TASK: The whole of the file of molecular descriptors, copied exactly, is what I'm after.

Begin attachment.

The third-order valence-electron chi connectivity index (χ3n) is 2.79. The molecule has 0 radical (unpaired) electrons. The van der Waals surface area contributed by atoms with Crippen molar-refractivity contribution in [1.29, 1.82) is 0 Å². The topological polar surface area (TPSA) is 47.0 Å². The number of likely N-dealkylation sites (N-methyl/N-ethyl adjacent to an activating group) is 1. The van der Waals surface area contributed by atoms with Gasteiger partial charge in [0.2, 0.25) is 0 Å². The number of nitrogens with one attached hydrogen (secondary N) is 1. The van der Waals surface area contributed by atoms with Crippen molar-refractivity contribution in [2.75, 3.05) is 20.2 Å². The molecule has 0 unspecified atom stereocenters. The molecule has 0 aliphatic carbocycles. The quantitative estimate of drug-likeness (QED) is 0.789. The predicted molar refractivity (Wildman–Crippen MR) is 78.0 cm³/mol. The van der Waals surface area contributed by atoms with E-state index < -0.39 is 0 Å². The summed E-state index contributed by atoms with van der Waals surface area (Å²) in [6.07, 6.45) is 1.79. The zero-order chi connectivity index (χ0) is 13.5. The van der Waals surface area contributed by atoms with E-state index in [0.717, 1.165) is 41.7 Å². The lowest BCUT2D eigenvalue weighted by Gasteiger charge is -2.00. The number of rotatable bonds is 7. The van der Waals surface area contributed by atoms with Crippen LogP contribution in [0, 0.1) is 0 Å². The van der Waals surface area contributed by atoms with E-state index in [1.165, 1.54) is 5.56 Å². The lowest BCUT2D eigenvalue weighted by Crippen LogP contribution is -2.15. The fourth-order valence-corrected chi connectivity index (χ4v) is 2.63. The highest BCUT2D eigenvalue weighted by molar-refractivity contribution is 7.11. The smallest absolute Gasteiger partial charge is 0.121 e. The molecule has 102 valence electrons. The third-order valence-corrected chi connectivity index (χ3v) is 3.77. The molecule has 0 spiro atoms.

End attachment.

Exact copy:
The third-order valence-electron chi connectivity index (χ3n) is 2.79. The molecule has 0 radical (unpaired) electrons. The van der Waals surface area contributed by atoms with Crippen molar-refractivity contribution in [1.29, 1.82) is 0 Å². The topological polar surface area (TPSA) is 47.0 Å². The number of likely N-dealkylation sites (N-methyl/N-ethyl adjacent to an activating group) is 1. The van der Waals surface area contributed by atoms with Gasteiger partial charge in [0.2, 0.25) is 0 Å². The number of nitrogens with one attached hydrogen (secondary N) is 1. The van der Waals surface area contributed by atoms with Crippen molar-refractivity contribution in [2.75, 3.05) is 20.2 Å². The molecule has 0 unspecified atom stereocenters. The molecule has 0 aliphatic carbocycles. The quantitative estimate of drug-likeness (QED) is 0.789. The predicted molar refractivity (Wildman–Crippen MR) is 78.0 cm³/mol. The van der Waals surface area contributed by atoms with E-state index < -0.39 is 0 Å². The summed E-state index contributed by atoms with van der Waals surface area (Å²) in [6.07, 6.45) is 1.79. The zero-order chi connectivity index (χ0) is 13.5. The van der Waals surface area contributed by atoms with E-state index in [0.717, 1.165) is 41.7 Å². The lowest BCUT2D eigenvalue weighted by Gasteiger charge is -2.00. The number of rotatable bonds is 7. The van der Waals surface area contributed by atoms with Crippen LogP contribution in [0, 0.1) is 0 Å². The van der Waals surface area contributed by atoms with E-state index in [1.165, 1.54) is 5.56 Å². The lowest BCUT2D eigenvalue weighted by Crippen LogP contribution is -2.15. The fourth-order valence-corrected chi connectivity index (χ4v) is 2.63. The highest BCUT2D eigenvalue weighted by molar-refractivity contribution is 7.11. The smallest absolute Gasteiger partial charge is 0.121 e. The molecule has 102 valence electrons. The third-order valence-corrected chi connectivity index (χ3v) is 3.77. The molecule has 0 spiro atoms.